7/20: Neon Trees @ 930 with COIN, Fictionist

A Monday night is not the best night for a show, but then again, maybe it is. The crowd at the 930 Club seemed to be acting like it was a Saturday night. Perhaps it was the line up of energizing and talented bands ahead?

First up was Fictionist, hailing from, Provo, UTHA the same small town as Neon Trees. The band was comprised of five incredibly plain clothed musicians who looked like they were having the time of their life. The alternative rock group played high-energy songs, with each musician changing instruments and sharing the vocal duties. Being the opener for the opener, Fictionist was remarkably talented, good-natured, and simply down to have a good time. This video definitely sums up their playfulness, creativity, and musical talent!

8:45 pm: By now the venue had taken on the persona and energy of a venue waiting for the main act, despite only a 15 minute break between sets. Suddenly, the lights went dark, and “Since U Been Gone” by Kelly Clarkson of all songs came on, and the entire crowd went straight into singing along to the music. Maybe this was COIN’s pre show song to get the crowd pumped? Regardless, it seemed to do the trick and the band bounded onto the stage to a pretty hefty amount of cheering. COIN, with about 1.3 million hits on its most popular song on Spotify, had a decent fan-base at the venue already. From Nashville, Tennessee, the band describes itself as a “product of the 90’s” that just wants “to make music that makes you feel good.” The band definitely encapsulated the energy of the 90s, with none of its songs giving up any energy, whatsoever. The band released its debut self titled album a little over a month ago, and already many in the audience knew the words. The band did a wonderful job of hyping the crowd up, and gave them a great performance. They also had a pretty nifty looking neon sign of their band name, just sayin’.

9:45 pm (ON THE DOT. You gotta give it to the 930 Club, they’re almost on a German level of precision, and that’s saying a lot when Americans are involved.)

Neon Trees came on to the stage, and needless to say, they rocked the house. Lead singer Tyler Glenn was by far the star of the show, with incredibly tight jeans and shameless golden doc Martens. Glenn was one of the most physical and high-energy performers I’ve seen, perhaps more than Kim Schifino of Matt and Kim. Dazzling the crowd with his dance move and unfettered energy, Glenn bounded across every part of the stage, stood on his toes MJ style, laid down more than once, and yes,did a bit of crowd surfing. Neon Trees’ live performance was a pleasant surprise to me, as they rocked out more than any one of their studio-recorded songs could ever size up to. The band had the advantage of having multiple hits which practically the entire venue sang from heart, and even the less popular songs many knew the lyrics to.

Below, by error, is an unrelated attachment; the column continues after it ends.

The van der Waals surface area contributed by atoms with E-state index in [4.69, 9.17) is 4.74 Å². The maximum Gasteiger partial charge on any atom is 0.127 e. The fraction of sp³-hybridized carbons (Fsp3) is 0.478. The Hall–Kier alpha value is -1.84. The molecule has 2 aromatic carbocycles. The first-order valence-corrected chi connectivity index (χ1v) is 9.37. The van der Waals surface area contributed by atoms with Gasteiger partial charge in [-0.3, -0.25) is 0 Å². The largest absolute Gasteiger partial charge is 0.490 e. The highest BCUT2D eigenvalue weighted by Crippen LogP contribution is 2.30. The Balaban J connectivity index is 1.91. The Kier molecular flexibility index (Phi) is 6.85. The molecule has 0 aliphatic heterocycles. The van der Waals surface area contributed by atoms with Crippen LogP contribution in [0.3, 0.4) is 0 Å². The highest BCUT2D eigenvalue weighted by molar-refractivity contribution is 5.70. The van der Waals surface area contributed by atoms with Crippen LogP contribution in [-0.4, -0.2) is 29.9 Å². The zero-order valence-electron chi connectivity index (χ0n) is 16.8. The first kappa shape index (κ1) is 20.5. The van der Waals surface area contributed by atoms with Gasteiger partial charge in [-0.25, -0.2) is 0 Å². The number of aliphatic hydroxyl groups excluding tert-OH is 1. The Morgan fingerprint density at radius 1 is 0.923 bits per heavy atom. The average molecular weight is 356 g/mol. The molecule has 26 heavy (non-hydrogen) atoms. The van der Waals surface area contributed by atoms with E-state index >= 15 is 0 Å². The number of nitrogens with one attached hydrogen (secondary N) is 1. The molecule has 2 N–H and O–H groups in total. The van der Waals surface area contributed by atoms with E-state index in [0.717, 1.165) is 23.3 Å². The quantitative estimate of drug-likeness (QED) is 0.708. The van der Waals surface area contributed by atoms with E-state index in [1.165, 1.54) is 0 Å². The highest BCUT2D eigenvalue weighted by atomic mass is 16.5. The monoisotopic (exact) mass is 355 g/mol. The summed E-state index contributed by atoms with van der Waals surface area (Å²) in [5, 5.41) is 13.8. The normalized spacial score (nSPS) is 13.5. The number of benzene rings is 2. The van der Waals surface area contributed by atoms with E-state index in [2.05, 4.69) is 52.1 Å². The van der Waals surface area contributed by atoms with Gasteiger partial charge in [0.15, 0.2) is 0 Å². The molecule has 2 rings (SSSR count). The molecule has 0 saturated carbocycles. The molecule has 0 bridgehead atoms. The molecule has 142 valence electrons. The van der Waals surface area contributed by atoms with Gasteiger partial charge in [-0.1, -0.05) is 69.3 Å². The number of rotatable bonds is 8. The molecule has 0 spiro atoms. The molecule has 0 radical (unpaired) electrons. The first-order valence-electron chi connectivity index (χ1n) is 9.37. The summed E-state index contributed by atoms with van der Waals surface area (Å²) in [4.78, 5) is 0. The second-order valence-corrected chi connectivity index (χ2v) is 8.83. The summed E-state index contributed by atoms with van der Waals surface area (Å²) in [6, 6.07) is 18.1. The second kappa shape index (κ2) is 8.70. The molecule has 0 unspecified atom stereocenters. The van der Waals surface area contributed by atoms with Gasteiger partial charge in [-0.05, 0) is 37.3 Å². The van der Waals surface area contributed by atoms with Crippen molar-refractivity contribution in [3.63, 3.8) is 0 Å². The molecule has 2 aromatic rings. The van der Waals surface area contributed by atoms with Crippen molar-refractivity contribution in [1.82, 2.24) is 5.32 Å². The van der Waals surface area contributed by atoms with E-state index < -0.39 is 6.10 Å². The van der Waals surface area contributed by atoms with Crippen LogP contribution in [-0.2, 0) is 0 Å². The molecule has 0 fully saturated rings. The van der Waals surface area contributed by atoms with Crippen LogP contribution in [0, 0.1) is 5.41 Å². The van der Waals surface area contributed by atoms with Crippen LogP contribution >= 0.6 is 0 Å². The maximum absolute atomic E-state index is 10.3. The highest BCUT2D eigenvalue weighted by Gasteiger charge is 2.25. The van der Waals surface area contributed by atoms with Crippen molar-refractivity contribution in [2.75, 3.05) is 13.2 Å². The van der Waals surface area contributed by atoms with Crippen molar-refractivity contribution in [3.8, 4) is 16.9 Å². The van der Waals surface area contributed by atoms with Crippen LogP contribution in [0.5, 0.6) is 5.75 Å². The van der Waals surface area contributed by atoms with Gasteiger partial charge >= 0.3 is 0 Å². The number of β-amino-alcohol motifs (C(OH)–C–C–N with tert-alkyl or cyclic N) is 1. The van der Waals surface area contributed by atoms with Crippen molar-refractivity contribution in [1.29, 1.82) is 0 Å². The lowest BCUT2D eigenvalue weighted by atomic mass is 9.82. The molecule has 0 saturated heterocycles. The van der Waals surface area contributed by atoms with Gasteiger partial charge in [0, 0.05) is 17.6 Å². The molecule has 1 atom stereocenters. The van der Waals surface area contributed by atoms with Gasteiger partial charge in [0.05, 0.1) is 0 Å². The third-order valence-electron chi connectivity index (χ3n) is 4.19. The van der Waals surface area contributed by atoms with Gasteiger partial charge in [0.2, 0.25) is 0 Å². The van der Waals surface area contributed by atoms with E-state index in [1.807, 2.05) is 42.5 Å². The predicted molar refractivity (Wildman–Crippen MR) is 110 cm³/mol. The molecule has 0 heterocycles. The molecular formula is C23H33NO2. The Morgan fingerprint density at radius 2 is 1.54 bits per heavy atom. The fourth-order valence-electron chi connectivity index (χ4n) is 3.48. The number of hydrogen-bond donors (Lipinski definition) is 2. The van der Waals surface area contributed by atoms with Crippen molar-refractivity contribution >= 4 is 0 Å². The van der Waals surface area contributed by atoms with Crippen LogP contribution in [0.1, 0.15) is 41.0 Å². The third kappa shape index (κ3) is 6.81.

What impressed me most about the performance was how personable and interactive the band was with the crowd, particularly Glenn. Throughout the show, Glenn stopped to just talk to the crowd, reflect on songs and their meanings and just talk ingeneral. Before a song, he said, “tonight,we sing, we sweat, and we dance together, because we’re in this together.” Towards the end of the show, where a band would usually do an encore, Glenn simply said that the band decided to skip the bullshit and not do any encores, that is was more honest of a performance that way. I certainly enjoyed the change from the almost cookie cutter pattern of performances nowadays. He then remarked as he was sweating profusely, that when he has a mic in his hands, a lot of stuff comes out of his mouth, and that the bottom line is that everybody talks. Cue direct transition to Neon Trees’ most popular song, “Everybody Talks”(duh) and cue crowd going wild. But, surprisingly, that wasn’t the end of the show. Neon Trees closed out their show with a cover of the 1982 hit single, “Come On Eileen.” If I wasn’t convinced yet, I definitely was won over by this pleasant surprise. After the great cover, Glenn thanked everyone for coming and that “if any of it made any sense to you, thank you for listening.”

Here are some more shots of the night: 

All photography by Anour Esa

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